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. Iranian FM denounces 'nuclear apartheid'
PARIS (AFP) Nov 30, 2005
Iranian Foreign Minister Manouchehr Mottaki accused Western powers of imposing a form of "nuclear apartheid" by denying Tehran the right to nuclear technology, in a French newspaper column published Wednesday.

In a guest column in Le Monde newspaper, Mottaki accused Western governments of making "arbitrary and dangerous demands" by calling for Tehran to "surrender its inalienable right to fully master nuclear technology".

"This is 'nuclear apartheid'," he charged.

"The path followed by Iran is neither dangerous, nor illegitimate, and has purely peaceful aims," he wrote in the evening paper.

"It is time to replace these outdated, rigid mentalities with a new approach based on equal rights on nuclear matters and a fair application of the rules of the International Atomic Energy Agency (IAEA)," Mottaki argued.

If it is referred to the UN Security Council over its nuclear programme, Mottaki warned Iran would have "no choice but to fully reconsider its approach towards the IAEA, including the confidence-building measures already taken."

Britain, France and Germany -- the so-called EU-3 -- have been engaged in tortuous negotiations with Tehran about its nuclear programme, aimed at ensuring that the country does not develop atomic weapons.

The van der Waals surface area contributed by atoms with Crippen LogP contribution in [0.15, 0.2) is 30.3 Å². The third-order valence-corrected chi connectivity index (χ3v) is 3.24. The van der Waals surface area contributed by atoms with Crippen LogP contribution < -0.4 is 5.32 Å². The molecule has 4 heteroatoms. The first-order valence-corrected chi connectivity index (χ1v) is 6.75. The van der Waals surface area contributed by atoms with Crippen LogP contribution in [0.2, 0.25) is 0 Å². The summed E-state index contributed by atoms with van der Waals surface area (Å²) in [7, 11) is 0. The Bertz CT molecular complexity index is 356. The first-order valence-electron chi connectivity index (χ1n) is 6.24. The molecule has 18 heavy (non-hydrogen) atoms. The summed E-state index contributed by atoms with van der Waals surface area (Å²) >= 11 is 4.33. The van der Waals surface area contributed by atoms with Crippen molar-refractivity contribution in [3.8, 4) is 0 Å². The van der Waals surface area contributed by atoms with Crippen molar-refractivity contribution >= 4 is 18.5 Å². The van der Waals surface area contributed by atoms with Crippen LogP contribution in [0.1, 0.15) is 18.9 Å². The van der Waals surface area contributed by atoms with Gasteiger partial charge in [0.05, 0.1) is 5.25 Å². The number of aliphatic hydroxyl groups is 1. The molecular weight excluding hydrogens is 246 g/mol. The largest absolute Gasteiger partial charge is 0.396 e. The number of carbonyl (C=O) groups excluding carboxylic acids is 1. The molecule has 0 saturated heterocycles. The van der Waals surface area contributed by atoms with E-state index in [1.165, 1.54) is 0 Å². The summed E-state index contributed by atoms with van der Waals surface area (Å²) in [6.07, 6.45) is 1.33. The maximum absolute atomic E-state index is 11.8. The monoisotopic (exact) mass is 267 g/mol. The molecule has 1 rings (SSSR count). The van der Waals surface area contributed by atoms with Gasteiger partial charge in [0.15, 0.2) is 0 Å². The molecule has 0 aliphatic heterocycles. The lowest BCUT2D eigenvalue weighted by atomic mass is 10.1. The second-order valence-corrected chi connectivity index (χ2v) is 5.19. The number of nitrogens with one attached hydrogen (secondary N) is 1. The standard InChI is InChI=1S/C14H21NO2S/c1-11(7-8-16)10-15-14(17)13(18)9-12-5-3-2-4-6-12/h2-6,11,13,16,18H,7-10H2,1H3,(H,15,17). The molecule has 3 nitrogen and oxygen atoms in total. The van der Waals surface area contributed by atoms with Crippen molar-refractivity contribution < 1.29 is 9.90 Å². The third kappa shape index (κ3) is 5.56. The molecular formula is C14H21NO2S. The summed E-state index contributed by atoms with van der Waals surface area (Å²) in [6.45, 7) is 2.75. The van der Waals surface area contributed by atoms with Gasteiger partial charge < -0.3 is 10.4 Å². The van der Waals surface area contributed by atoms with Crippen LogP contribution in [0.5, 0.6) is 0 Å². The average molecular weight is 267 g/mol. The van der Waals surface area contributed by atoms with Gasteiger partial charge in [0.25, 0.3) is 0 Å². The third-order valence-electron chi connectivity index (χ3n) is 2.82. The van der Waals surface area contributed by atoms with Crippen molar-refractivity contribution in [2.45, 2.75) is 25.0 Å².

The talks broke off in August when Tehran rejected an offer of incentives in exchange for a promise to limit its nuclear work, and Iran has since resumed uranium conversion, a precursor to ultra-sensitive uranium enrichment work.

The IAEA last week put off a possible referral of Iran to the Security Council -- for non-compliance with the nuclear Non-Proliferation Treaty -- to give time for a new Russian diplomatic initiative, under which Russia would conduct uranium enrichment on Iran's behalf.

Enriched uranium can be used as fuel for civilian nuclear power plants but also, in highly enriched form, as the explosive core of a nuclear bomb.

All rights reserved. 2005 Agence France-Presse. Sections of the information displayed on this page (dispatches, photographs, logos) are protected by intellectual property rights owned by Agence France-Presse. As a consequence, you may not copy, reproduce, modify, transmit, publish, display or in any way commercially exploit any of the content of this section without the prior written consent of Agence France-Presse.

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